The Freeman School operated from 1872 to 1967, and at the time of its closing was the oldest operating school in Nebraska. Many of the students who attended the Old Red Brick School were proud to have attended it. When students graduated, they carved their graduation date and initials in the bricks on the outside wall of the school. Some dates go back to 1875, while others are as recent as 1948.
The school became the focus of an important court case beginning in 1899. Daniel Freeman, the first homesteader in the township, asked teacher Edith Beecher to stop using the Bible as a textbook. She refused, pointing out that the school board had given her permission to conduct Biblereading, prayer, and hymns at the school. Freeman appealed to the school board to stop the ten-minute exercises, but the school board denied his request. Freeman then sued the school district in Gage County District Court. Defeated in that court he appealed to the Nebraska Supreme Court. The case of Daniel Freeman v. John Scheve, et. al. (John Scheve was officer of the school board at the time) was decided in 1902. The court ruled in favor of Daniel Freeman, agreeing that the religious instruction violated the separation of church and state provided for by Nebraska's state constitution. This suit set a precedent for later court cases involving the separation of church and state.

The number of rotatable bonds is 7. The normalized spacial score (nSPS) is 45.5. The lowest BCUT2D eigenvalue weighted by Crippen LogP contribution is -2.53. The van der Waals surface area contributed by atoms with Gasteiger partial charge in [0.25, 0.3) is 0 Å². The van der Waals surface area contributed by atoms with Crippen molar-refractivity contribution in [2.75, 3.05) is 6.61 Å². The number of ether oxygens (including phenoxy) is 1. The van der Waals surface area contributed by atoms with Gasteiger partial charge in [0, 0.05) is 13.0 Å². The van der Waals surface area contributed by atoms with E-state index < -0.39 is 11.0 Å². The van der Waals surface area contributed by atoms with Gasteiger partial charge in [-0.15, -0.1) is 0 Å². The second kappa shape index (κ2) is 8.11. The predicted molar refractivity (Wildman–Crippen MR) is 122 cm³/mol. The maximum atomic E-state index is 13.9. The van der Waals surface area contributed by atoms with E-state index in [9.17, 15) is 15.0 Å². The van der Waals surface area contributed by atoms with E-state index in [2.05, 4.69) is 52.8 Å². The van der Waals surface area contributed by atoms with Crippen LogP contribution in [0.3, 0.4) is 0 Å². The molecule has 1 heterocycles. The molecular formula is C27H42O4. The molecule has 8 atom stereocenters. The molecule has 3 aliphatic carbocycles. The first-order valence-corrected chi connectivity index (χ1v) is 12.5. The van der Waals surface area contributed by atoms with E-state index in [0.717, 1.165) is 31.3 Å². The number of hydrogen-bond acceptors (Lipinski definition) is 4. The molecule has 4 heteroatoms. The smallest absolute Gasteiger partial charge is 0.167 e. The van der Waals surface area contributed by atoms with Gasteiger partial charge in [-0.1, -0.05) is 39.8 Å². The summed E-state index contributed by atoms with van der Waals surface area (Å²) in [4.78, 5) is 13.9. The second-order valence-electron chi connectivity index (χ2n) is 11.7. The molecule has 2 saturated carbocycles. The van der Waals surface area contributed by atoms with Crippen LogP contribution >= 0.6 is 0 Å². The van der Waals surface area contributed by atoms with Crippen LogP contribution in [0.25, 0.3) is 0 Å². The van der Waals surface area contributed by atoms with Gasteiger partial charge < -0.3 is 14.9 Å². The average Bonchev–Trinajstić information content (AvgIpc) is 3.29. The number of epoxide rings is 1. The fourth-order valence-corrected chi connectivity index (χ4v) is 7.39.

The Freeman School survives as the best example of a one-room school in Nebraska, in part because of restoration and rehabilitation. The National Park Service decided to save the school for future generations because of its important role in the development of this country. Between 1973 and 1975, the National Park Service restored the school to its pre1900 appearance. Restoration means returning a building to its form at a particular date as nearly as possible; authenticity often requires the removal of "non-period" elements. Some of the work done on the school included repointing the bricks (fixing and repairing the outer, visible finish of mortar between the bricks and stones of a masonry wall), rebuilding the chimney, bracing the foundation, pulling up the later floor to get to the original wooden floor, white washing the walls, and rebuilding the teacher's platform. Many people worked to restore the school. Some of these people were historians, architects, painters, masons, carpenters, and contractors. On the grounds of the school today are a one-story shed, separate privies or outhouses for girls and boys, and a water pump. Next to the school on the northern and western sides, is one acre of native tallgrass prairie.